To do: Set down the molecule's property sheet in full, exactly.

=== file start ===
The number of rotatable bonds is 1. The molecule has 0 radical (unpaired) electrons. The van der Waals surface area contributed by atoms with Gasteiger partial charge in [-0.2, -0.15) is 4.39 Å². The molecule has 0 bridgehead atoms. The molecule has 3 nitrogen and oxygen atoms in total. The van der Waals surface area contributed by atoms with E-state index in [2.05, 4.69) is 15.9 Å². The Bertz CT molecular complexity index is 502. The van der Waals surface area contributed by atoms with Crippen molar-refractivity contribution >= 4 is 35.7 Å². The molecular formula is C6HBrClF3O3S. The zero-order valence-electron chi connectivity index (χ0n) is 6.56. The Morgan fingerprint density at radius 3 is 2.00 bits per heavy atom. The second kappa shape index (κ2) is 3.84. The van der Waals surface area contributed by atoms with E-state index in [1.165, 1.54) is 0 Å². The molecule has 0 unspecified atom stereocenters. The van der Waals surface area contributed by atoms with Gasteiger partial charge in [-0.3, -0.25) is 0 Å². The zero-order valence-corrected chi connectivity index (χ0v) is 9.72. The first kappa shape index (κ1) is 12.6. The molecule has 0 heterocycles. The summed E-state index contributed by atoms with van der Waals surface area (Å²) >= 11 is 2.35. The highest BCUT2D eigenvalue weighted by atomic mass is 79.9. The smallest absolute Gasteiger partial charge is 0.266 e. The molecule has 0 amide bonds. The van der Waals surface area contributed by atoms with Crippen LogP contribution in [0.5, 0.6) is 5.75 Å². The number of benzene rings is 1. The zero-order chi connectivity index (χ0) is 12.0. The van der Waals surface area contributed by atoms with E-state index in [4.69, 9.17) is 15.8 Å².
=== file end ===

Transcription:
The number of rotatable bonds is 1. The molecule has 0 radical (unpaired) electrons. The van der Waals surface area contributed by atoms with Gasteiger partial charge in [-0.2, -0.15) is 4.39 Å². The molecule has 0 bridgehead atoms. The molecule has 3 nitrogen and oxygen atoms in total. The van der Waals surface area contributed by atoms with E-state index in [2.05, 4.69) is 15.9 Å². The Bertz CT molecular complexity index is 502. The van der Waals surface area contributed by atoms with Crippen molar-refractivity contribution >= 4 is 35.7 Å². The molecular formula is C6HBrClF3O3S. The zero-order valence-electron chi connectivity index (χ0n) is 6.56. The Morgan fingerprint density at radius 3 is 2.00 bits per heavy atom. The second kappa shape index (κ2) is 3.84. The van der Waals surface area contributed by atoms with E-state index in [1.165, 1.54) is 0 Å². The molecule has 0 unspecified atom stereocenters. The van der Waals surface area contributed by atoms with Gasteiger partial charge in [-0.3, -0.25) is 0 Å². The zero-order valence-corrected chi connectivity index (χ0v) is 9.72. The first kappa shape index (κ1) is 12.6. The molecule has 0 heterocycles. The summed E-state index contributed by atoms with van der Waals surface area (Å²) >= 11 is 2.35. The highest BCUT2D eigenvalue weighted by atomic mass is 79.9. The smallest absolute Gasteiger partial charge is 0.266 e. The molecule has 0 amide bonds. The van der Waals surface area contributed by atoms with Crippen LogP contribution in [0.5, 0.6) is 5.75 Å². The number of benzene rings is 1. The zero-order chi connectivity index (χ0) is 12.0. The van der Waals surface area contributed by atoms with E-state index in [4.69, 9.17) is 15.8 Å².